The trees didn't drown out the noise of traffic but they did mute it somewhat and gave the impression that a full scale city was somewhat more than a couple of hundred metres away.  It was also pleasantly cool which was handy for someone who had rather overdressed for the weather and had, until now, been sweating in a rather thick football jersey.

I need to digress for a moment to talk about ibis.  Ibis are a quintessentially Sydney bird.  Their natural habitat is in marshland but on the occasion of the installation of the first rubbish bin in Sydney they emigrated en masse to the city.  These shabby, scabby, filthy, moulty, feathered bin rats are an iconic part of the urban landscape.  They are perfectly adapted to their environment.  They have long, curved bills for rummaging in garbage bins, their grotty off white colour scheme makes it impossible to tell whether they're dirty or clean (my money's on the former) and their size and wingspan gives them the heft to compete with pigeons, rats, small children and anything else that might challenge their dominance of the garbage piles of Sydney.  Like the ravens at the Tower of London strange legends have grown up around them.  It is said that if the ibis ever leave Sydney all our rubbish bins will overflow.

I mention these aerial plague spots because as I wandered along the bike path amongst the trees I saw a couple of them in something vaguely approximating their natural habitat.  They were wading through the canal prodding at the mud disconsolately with their beaks.  They seemed slightly bewildered and every fibre of their body language screamed "what the hell happened to all the garbage bins?"  I left them to reconnect with the nature they had been so desperate to leave and climbed back to Taverners Hill light rail station.  Normally at this point I mention that I went to Newtown for lunch but it was 11.30 in the morning and I was feeling tired so I went home and went to bed.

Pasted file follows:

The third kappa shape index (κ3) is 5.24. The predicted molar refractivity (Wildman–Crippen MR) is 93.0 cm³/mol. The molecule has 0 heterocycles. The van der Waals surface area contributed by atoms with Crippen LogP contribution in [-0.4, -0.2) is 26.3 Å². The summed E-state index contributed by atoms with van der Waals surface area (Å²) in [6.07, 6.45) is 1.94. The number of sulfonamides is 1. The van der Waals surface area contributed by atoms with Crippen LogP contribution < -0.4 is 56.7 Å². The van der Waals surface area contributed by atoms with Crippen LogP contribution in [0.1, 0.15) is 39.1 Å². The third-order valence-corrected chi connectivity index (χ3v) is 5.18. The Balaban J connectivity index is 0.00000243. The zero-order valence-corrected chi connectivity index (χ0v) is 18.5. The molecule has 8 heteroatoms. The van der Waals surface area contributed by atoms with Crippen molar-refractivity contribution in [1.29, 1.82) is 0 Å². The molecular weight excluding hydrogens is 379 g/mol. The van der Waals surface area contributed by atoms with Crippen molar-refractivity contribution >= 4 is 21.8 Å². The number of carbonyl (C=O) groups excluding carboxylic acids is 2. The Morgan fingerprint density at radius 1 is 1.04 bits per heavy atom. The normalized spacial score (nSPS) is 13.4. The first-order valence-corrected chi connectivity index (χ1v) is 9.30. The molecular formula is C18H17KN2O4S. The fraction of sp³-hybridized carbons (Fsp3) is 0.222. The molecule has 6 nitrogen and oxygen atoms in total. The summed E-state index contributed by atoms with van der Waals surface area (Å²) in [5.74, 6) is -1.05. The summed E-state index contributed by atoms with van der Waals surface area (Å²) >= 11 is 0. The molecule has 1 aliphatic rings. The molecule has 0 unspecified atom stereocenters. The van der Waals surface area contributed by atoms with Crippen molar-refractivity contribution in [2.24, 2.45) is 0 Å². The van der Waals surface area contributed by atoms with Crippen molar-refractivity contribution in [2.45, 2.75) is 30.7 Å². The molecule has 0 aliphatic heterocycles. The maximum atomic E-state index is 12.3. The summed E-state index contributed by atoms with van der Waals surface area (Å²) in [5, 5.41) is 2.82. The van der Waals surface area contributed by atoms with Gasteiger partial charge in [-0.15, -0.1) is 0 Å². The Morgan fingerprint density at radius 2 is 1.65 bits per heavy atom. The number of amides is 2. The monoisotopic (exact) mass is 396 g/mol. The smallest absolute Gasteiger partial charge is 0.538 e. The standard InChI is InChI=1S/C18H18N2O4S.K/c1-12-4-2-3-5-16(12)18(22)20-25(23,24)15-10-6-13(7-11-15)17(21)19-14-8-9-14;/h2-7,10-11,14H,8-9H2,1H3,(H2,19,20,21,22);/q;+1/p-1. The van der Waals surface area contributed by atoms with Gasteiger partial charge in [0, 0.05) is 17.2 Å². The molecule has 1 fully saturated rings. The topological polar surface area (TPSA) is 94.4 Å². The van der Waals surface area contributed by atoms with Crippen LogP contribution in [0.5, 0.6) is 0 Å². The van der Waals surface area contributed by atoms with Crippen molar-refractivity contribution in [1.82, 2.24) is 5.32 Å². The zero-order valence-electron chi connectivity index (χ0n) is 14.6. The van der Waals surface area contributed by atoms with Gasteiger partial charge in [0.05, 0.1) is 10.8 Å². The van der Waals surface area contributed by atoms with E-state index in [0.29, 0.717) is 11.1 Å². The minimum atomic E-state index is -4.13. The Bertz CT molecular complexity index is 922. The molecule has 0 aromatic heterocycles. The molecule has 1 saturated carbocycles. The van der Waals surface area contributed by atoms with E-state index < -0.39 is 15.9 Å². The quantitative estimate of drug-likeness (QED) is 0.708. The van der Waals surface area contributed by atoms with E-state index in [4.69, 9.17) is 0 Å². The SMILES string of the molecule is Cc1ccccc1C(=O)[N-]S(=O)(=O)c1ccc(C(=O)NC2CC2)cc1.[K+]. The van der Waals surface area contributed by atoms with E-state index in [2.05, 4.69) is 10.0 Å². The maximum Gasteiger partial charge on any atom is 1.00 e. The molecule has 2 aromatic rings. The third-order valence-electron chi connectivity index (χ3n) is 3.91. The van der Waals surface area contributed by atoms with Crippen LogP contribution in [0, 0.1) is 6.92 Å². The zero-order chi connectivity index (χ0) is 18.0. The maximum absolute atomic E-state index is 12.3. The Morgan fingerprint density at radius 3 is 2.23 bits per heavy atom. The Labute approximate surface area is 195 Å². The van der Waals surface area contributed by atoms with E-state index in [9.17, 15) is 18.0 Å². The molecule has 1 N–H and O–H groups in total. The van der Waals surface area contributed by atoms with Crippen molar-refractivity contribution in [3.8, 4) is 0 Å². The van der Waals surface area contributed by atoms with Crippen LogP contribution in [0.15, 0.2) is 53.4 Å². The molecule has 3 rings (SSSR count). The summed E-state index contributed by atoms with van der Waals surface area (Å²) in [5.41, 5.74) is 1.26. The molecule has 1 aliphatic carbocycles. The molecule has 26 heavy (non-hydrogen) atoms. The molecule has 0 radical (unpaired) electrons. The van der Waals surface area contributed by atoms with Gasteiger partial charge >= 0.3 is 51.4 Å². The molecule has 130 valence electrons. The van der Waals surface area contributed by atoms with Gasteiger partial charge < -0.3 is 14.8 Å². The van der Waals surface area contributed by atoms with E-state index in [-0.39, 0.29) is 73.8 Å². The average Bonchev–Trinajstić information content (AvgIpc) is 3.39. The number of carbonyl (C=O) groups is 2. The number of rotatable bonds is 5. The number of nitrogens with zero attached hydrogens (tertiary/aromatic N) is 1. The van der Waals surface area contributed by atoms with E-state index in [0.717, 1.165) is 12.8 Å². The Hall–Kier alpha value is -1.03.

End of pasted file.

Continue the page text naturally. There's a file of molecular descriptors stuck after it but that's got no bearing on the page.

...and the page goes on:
Thursday, April 11, 2019

News From the Mysterious East

It was with some concern that I contacted my New Zealand correspondent.  I hadn't heard anything from him since his initial flurry with deer and tumbledown colonial architecture.  Of course it was possible that there was nothing to report but given his location it was also possible that he had been blown away one day never to return.

My correspondent lives in Wellington, New Zealand's capital and a practical example of what happens when you try to build a city in a wind tunnel.  My own experiences of Wellington are limited to being caught in a stairwell during an earthquake and being chatted up in a bar by a Maori guy who attempted to seduce me with his knowledge of the New Zealand division's actions in the Western Desert during WW2.  All I remember of the city itself is that it was raining and windy.